Tag Archives: polls

Have we reached peak Corbyn?

The Government is stumbling from one crisis to another. Two senior ministers have resigned in the last few weeks and many others are under pressure. Brexit talks appear to be at an impasse and there are doubts whether the Government can get the current Brexit bill through Parliament. Under these conditions, most political analysts would expect the opposition to enjoy a substantial and growing lead. Yet this isn’t happening. So why have the polls not moved dramatically?

Firstly, it is not totally fair to say there has been no movement. The Britain elects poll tracker has a slight Labour lead of 1.5%. This is a change from the General Election where the Conservatives enjoyed a 2 point poll victory over the Labour Party. Labour has also gained 9 seats in council by-elections since the General Election whereas the Conservatives have lost 10. So, the evidence does suggest that the Labour Party is ahead at present.

However, that is not enough for many on the Labour side. Former leader and known Corbyn critic Tony Blair has suggested his party should be 20 points ahead. He has not been alone in his criticisms. One possible answer for the current static nature of the polls could be that we have reached peak Corbyn.

Jeremy Corbyn shocked everybody with his performance at the 2017 General Election. His energy and enthusiasm on the campaign trail was a pivotal factor in costing the Conservative Party an overall majority. This looked to have terminally wounded Theresa May. Yet, May has held on despite coup attempts, a disastrous conference speech and reports that up to 40 MPs are willing to call for a vote of no confidence. Not only this but she still retains a small lead over Jeremy Corbyn in the question over who would make the best Prime Minister. This lead is small, but it is consistent and has been static for the last few months after Corbyn made significant ground before. Very few leaders of the opposition have made the transition to Number 10 without leading on this question.

There could be several sensible explanations for these polls and given what has happened with political polling in the last few years we must take these findings with a pinch of salt. All political parties and leaders do have a ceiling though. Corbyn has divided the nation and maybe given his brand of politics, this is as high as we can expect him and Labour to go. However, until we see further evidence it would be foolish to consider this anything more than a working hypothesis.

Could Britain Really Vote to leave EU?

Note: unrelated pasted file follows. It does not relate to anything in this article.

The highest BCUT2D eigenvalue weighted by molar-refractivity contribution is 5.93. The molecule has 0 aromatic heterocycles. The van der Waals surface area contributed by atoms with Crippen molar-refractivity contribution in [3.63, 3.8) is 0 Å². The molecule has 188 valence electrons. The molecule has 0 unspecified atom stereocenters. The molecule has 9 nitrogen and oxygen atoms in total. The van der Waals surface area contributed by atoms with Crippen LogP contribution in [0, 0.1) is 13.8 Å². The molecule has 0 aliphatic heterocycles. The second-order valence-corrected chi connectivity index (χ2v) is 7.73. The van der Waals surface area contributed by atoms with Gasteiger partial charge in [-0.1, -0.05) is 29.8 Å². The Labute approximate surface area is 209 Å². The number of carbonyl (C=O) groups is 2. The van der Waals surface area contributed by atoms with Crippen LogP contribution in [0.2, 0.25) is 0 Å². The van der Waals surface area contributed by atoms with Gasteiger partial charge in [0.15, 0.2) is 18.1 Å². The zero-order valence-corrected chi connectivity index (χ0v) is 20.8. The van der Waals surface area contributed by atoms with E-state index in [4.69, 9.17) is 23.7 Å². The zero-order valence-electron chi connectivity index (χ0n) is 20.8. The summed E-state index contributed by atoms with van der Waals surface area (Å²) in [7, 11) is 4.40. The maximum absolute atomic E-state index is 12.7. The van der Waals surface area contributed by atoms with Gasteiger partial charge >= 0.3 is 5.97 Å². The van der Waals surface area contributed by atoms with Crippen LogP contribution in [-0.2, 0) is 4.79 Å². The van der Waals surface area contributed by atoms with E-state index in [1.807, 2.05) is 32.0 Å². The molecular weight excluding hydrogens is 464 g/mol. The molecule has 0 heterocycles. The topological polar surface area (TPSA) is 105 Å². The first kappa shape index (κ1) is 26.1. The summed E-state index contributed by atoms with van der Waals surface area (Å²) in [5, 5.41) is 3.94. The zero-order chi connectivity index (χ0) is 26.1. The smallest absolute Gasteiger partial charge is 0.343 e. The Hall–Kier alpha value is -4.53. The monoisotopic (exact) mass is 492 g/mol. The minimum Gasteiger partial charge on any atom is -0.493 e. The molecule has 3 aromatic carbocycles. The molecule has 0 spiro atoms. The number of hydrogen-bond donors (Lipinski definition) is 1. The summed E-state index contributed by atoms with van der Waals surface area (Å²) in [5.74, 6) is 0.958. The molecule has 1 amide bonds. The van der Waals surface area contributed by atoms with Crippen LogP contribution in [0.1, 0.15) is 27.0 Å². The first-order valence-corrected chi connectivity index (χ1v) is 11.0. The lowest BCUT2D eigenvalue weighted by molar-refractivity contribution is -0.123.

A recent poll conducted by the ORB has shown that 52% of people in Britain want to leave the EU. There has been a notable swing towards the ‘Leave’ campaign in recent weeks and according to this research the ‘Leave’ camp now have the lead. This raises the very real prospect and possibility that Britain could vote to leave the EU.

The current political environment is clearly having a real influence on this debate. The ongoing refugee crisis which has been linked to the Paris attacks has once again caused fears about whether we can protect our borders and ultimately whether we would be better off outside the EU. It would be foolish to underestimate the impact of recent events on the current psyche of the British population.

Added to this, there has been the underwhelming response to the demands put forward by the Prime Minister. His requests for renegotiation appear to be quite modest and there is no game-changer. If the public as a whole is unconvinced by the Prime Minister’s demands then it seems fairly logical that a high proportion of previously undecided voters will swing towards leaving.

Emotions are still very raw presently and security fears across Europe are notably high. If the referendum was to be held in the next month or the next few weeks this alongside the poor deal Cameron is expected to renegotiate could be potentially decisive. However we still do not have a date for the referendum and therefore cannot make a judgement on what the public mood will be at the time when the referendum takes place. There is still a lot that could happen which may change the political climate and ultimately decide the referendum.

Even with these polls showing the ‘Leave’ campaign ahead, the bookmakers still make it odds on that Britain will vote to stay in the EU. Of course bookmakers like polls can often be wrong but when trying to evaluate votes and referendums of this kind, following the money is a sensible way to assess the way the debate is going and the money still suggests Britain will stay in the EU.

Personally my view remains that Britain will vote to stay in the EU. The debate is closer than expected and the polls indicate this will be a very close race. However as a country traditionally we have a history of voting for the ‘status quo’ and when the time comes to make a decision, fears of what Britain’s future will be outside the EU will concentrate minds and decide the election in favour of ‘Remain’.